My Brilliant Korea

Mimes, toilet paper and a bizarre Korean fact

South Korea | August 29, 2009

The shop assistant and I stood and looked at each other.

I knew what I wanted, but I did not know where it was in the store.

She knew where everything was in the store, but did not know what I wanted.

The only Korean words I knew ("hello", "yes", "thank you", "goodbye" and "one Long Island iced tea please") were of no use to me.

The only thing left to do was mime.

But could I really, in the harsh light of day with dozens of people buzzing around, mime "toilet paper"?

This is just one of the many questions that have flashed through my mind since I arrived in South Korea exactly eight days ago.

Others have included:

Q. Will anyone be able to pronouce my name?

A. No. In Korean language, there is no "l" sound, and no "th" sound. As a result, I have been called a range of hybrid variations of Blythe in the last week. I spontaneously decided yesterday to drop the "lythe" altogether after my new Korean co-teacher called me "Bra". I will now be known as B (or alternatively The B-Factor), to my Korean friends and co-workers.

Q. Will I live in a ridiculously cool part of Seoul?

A. Yes. My apartment is just up the road from the Seoul National University subway station, otherwise known as the heart of the action. I am basically smack-bang in the middle of the city subway map. The downside is that my apartment is approximately the size of a large shoebox (it takes me exactly 2.5 seconds to walk from one side of my apartment to the other)- but I figure showering over the toilet is a fair trade-off for being so close to the bars, museums, shops and other general coolness.

Q. Will I be able to embrace Korean culture?

A. Yes. But only after 10am. Cabbage sprinkled with chilli is not my idea of an awesome start to the day. Same goes for rice. And other general breakfast slop on offer, for that matter. I will continue to eat cereal for breakfast, but will consume whatever is placed under my nose for other mealtimes (after 10am).

Q. Will my Korean co-teachers and students be kind to me?

A. Not sure. But so far so good. The gorgeous and lovely co-teacher I met yesterday assured me the other staff would "lub me". "Especiarry the man teachers," she said. "They lub you. They wir for in lub wit you. You great beauty. They take you singing room and lub you." And as for the students? "They wir lub you too," she said. "But they speak not good Engrish and they be naughty sometime."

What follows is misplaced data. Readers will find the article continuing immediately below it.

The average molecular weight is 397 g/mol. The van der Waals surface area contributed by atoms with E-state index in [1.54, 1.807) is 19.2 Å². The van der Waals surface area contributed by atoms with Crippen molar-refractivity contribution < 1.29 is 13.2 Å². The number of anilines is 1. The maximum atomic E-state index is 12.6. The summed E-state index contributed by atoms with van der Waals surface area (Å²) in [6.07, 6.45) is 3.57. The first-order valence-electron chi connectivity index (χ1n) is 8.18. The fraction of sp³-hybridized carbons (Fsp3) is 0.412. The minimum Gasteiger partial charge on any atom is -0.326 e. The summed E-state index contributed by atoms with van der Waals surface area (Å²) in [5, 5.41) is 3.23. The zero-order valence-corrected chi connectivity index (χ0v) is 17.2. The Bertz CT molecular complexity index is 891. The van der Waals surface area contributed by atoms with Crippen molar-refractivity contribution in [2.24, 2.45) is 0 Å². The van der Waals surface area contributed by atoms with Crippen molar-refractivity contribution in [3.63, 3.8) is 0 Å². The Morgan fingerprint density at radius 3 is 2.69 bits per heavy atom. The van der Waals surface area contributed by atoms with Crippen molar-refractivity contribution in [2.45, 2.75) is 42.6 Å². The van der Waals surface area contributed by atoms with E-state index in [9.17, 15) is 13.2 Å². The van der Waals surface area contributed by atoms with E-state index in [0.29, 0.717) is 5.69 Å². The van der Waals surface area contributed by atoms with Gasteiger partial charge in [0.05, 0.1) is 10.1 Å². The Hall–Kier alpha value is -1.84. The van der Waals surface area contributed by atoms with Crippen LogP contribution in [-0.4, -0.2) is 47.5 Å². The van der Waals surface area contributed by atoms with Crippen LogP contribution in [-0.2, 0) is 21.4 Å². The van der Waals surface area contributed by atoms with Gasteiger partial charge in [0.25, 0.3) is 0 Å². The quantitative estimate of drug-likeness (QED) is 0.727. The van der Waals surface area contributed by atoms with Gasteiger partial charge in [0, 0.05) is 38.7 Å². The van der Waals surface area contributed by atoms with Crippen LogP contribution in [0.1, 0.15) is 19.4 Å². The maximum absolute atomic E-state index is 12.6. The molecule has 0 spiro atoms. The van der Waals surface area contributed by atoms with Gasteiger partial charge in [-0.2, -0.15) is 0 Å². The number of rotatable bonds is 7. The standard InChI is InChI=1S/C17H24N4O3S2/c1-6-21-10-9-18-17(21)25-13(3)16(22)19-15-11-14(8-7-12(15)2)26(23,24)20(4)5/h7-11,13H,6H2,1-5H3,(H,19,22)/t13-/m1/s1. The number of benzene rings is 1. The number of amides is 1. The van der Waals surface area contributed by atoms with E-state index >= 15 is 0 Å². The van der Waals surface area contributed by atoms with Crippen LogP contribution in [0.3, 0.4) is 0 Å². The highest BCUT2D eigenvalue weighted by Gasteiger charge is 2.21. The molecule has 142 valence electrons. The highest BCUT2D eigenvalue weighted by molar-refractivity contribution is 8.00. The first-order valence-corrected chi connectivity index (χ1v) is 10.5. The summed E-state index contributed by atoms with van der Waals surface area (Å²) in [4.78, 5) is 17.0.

And lastly:

Q: Did I do the right thing when I left my perfectly good job, my perfectly nice life, to take a shot on the great unknown that is Seoul?

A. Yes. When I sat on the roof of the university dormitory on the last night of orientation, watching the sunset, contraband beer in hand, I knew life was only going to get more interesting. When a South African asked me whether I knew "Luke and Katrina" since they "lived in Australia" I knew life was only going to get more amusing. When I struggled to buy toilet paper at the corner store, I knew life was only going to get more challenging. And when I walked out of the store, with the toilet paper in hand, without the need for excruciating mimes, I knew life was only going to get more rewarding.

Before I head out to buy new furniture for my new apartment, I will once again leave you with a bizarre Korean fact:

Koreans do not worry about privacy in the toilet. They are quite happy to do their business with the door ajar. This was a bizarre Korean fact I discovered when I recently walked in on elderly Korean woman during her not-so-private time. Incidentally, many Korean public amenities do not stock toilet paper.


1. Natty on August 29, 2009

The important question here is weather you made a mistake when you left your perfectly good gay boyfriend on the other side of the universe?

And the answer is Yes.

I miss you Blth P Seinor.

2. Bay on August 30, 2009

Nice on B, incidentally, people cannot pronounce Bay in Spanish, it comes out soundling like "Buy". Maybe I should just go with B too? It sounds like you are having an amazing time, I miss my lovely Blythee (which I will continue to call you). I would fall in love with you in the singing room also, we would sing the Dirty Dancing soundtrack together.

3. Samala on September 2, 2009

You're cute and I lub you x

4. T-Rav on September 2, 2009



5. Melody on September 3, 2009

How exactly does one get "lubbed" in the singing room? Where is the singing room? Are there eligible hot korean men in the singing room? Can I come to the singing room?

PS. You a great beauty for sure.

6. Simon on September 4, 2009


Question to you B. How did you mime toilet paper?


7. Blythe on September 7, 2009

Thanks for the comments... you dudes rock!

Mitch, I began to mime what a toilet looks like, but then saw the toilet paper out of the corner of my eye and did not proceed further with the mime.

Melody, I have been to one singing room. It only had one old Korean man in it.

Bay, we would totally sing the entire Dirty Dancing soundtrack together.. complete with our choreographed moves.

The rest of you... lub you long time!


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About Blythe Seinor

When Blythe was a journalism student at the Queensland University of Technology she interviewed the former Indonesian president, Abdurrahman Wahid.
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